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BC Hydro says storms mean isolated flood risk in Campbell River

An update since BC Hydro’s public notice  on Friday about the forecasted weather systems and Campbell River hydroelectric operations. Since last week, BC Hydro has been tracking the two sub-tropical storms forecasted to hit the region this week. Unfortunately the storms are now forecasted to be much stronger and will hit the Campbell watershed hard. BC Hydro’s weather forecasting and hydrology modelling, as of today, has seen a large increase in rainfall and forecasted inflows. The Monday-Tuesday storm is the strongest. Precipitation tonight may fall continuously at 10 mm per hour for several hours.


With the high ocean tides taking place in the morning each day this week, BC Hydro is concerned about these storms and the potential for isolated flooding as the week progresses.


We are forecasting daily water inflow averages into the Upper Campbell Reservoir/Buttle Lake to be 900 and 750 m3/s on Tuesday and Wednesday. That means hourly peaks may hit 1400 m3/s. It also means the uncontrolled Quinsam River flow may be high. Flooding along the Campbell River downstream of the confluence with the Quinsam River can begin at around 450 m3/s but is dependent on tides and storm surge from wind. There are winds from these storms that may cause some storm surge.


Since the weekend, BC Hydro is spilling water down Elk Falls Canyon and that looks to continue for at least the next 11 days to balance high reservoir elevations and flood risk along the Campbell River. The Upper Campbell Reservoir is currently at 219.2 metres. The reservoir may crest around 221 m on Thursday or Friday. The available reservoir storage will be taken up fast in the next few days, and with it, BC Hydro’s flexibility to back off during high ocean tides.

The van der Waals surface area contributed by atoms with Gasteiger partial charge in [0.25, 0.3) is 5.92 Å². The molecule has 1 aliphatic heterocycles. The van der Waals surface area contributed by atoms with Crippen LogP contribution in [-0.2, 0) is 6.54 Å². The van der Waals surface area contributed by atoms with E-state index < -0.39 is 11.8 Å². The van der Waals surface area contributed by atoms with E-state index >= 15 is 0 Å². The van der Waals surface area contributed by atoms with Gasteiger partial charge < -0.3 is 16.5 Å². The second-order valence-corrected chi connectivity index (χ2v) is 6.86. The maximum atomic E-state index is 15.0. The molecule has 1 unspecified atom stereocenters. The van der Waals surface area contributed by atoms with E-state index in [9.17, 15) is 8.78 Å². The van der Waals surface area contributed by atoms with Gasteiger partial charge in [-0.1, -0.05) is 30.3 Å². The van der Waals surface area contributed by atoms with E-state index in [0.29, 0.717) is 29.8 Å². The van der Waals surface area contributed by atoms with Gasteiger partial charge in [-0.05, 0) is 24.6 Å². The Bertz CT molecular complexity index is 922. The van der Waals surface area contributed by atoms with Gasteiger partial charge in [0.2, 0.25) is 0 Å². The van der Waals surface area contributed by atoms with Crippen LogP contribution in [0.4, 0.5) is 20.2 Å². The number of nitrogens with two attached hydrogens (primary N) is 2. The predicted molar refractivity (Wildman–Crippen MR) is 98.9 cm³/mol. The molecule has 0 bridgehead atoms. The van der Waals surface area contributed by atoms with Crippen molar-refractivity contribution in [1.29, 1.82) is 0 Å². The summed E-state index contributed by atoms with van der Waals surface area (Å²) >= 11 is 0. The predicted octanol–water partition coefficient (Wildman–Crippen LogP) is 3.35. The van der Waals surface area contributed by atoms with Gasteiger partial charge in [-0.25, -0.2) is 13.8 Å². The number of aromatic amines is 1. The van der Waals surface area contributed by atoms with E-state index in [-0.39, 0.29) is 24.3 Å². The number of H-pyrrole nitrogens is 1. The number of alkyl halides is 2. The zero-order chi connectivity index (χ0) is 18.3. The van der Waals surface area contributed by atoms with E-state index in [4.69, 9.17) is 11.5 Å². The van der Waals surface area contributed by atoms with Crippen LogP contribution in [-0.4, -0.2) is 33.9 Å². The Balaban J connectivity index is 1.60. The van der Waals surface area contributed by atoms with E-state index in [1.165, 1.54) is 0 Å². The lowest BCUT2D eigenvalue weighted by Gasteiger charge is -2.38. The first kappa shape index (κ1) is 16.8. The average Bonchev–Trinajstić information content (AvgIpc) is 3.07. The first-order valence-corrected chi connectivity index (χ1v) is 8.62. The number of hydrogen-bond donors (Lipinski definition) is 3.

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BC Hydro will operate the John Hart dam and generating station in consideration of the high ocean tides each morning and unregulated Quinsam River discharge. BC Hydro will endeavour to keep river flows above the Quinsam River at or below 350 m3/s. This means the Elk Falls Canyon flow may reach 230 m3/s as BC Hydro modifies its operations as needed to deal with these major storms. As of right now the canyon flow is 110 m3/s. The public is advised to stay away from the Campbell River and Elk Falls during these high flows.


We have reached out to the City of Campbell River, Strathcona Regional District and Emergency Management BC so that we are all coordinated.


– Contributed by BC Hydro.
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